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Photo by Tim Street-Porter.
Of course, it is a truism that you cannot have great decoration without great architecture. I think this is a particular consideration with modern rooms that have elegant proportions, sufficient components of personality, and a strong relationship to place. One of my favorite examples of this balance of architecture and decoration is the Eames house. Ray and Charles Eames brilliantly employed the landscape setting of the house and the landscape setting of the house and their collections of antiques and handmade objects are a perfect foil for the design of the building. Their rooms required no elaborate decoration.
After all, architecture is the mother of the arts. I can vouch from my own experience that it is always easier to decorate a room with beautiful structure and good “bones.”
Photo by Tim Street-Porter; photo by Julius Shulman.
I was informally reminded of this tenet this past summer. I had the privilege of staying at the house of my friend, Daniel Farris, on Fire Island. He has a superb house designed by Harry Bates in 1975. It is a low slung pavillion with four identical bedrooms that open out to the surrounding trees. The geometries are perfect and hence there is little decoration per se.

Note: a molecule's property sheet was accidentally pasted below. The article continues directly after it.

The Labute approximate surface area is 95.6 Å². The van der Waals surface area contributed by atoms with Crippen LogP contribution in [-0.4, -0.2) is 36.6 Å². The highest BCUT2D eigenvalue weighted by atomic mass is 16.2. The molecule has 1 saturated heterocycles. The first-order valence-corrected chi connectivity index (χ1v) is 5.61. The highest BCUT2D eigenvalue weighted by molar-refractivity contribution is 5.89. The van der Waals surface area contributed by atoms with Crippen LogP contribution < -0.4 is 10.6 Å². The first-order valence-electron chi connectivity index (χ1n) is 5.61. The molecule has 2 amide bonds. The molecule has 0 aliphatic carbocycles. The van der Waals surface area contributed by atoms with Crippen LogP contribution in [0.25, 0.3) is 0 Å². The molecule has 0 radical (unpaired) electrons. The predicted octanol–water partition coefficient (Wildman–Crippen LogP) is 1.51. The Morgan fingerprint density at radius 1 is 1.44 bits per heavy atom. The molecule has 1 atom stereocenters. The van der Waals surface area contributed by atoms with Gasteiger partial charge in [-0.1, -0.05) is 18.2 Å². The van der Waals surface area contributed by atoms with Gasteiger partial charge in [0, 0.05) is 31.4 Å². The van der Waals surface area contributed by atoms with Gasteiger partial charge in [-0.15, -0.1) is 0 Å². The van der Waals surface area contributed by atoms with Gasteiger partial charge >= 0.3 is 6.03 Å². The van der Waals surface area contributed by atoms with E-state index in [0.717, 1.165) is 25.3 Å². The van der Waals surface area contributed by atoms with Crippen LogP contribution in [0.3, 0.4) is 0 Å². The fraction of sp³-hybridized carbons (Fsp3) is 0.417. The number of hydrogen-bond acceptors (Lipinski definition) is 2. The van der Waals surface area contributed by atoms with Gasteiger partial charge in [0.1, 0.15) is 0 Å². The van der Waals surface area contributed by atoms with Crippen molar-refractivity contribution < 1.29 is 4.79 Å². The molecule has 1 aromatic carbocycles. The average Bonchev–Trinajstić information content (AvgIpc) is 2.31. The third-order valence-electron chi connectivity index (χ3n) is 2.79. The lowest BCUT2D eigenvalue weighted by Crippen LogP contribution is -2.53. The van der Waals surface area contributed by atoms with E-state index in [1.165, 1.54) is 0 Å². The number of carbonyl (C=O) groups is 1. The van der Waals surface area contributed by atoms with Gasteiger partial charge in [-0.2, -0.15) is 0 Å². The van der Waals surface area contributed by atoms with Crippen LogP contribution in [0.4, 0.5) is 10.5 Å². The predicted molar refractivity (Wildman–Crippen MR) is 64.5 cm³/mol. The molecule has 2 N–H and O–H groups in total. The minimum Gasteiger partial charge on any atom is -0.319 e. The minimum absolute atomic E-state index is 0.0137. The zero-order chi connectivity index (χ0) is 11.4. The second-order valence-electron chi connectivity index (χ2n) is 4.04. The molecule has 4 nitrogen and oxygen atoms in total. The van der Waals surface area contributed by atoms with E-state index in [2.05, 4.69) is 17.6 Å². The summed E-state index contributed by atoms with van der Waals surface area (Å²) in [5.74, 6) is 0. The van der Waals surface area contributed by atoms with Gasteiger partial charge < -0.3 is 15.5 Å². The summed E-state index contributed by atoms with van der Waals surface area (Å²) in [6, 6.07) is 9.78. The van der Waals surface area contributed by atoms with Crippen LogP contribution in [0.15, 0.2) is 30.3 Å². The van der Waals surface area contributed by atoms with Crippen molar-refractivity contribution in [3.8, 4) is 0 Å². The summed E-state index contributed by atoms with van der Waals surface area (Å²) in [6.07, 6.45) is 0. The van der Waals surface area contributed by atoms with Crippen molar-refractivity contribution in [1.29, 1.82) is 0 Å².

Still, with the occasion of our friend Robert Clepper’s 50th birthday, I had an urge to decorate that cusped on bad taste. I bunted the room he was staying in with gold lame and fashioned a canopy, au style Empire, with a paper crown. My display proved that an elegant room does not need additional decoration…as these blurry photos taken by my Blackberry phone attest.
Photo by Thomas Jayne.
Photo by Thomas Jayne.
I behaved better earlier in my career when I was asked to advise on a penthouse apartment in San Francisco, in fact the higest residential space in the city. The building was completed in 1966, also in the modern mein. In the early 1990’s when I stepped in, the modern style was perceived as out of date and cold.
At my interview, I observed a contractor preparing to warm it up by applying Navaho white paint on the polished teak panels, Georgian moldings, and a series of other gestures meant to camouflage the building’s true nature under the guise of a 1980’s country house.
Images courtesy of Thomas Jayne.
Instead, at that meeting I argued for restraint and preservation and made a case for restoring the space. I promoted the idea of decorating it in a way that was sympathetic to the original design and mindful of its panoramic and dramatic views. Today such an approach seems expected, however, at the time, it was almost subversive to even suggest it.
So, I offer that before beginning any decoration, always look at the architecture for inspiration. Usually good architecture only requires restrained decoration.
Except if it is a big birthday—then no matter what, employ gold lame.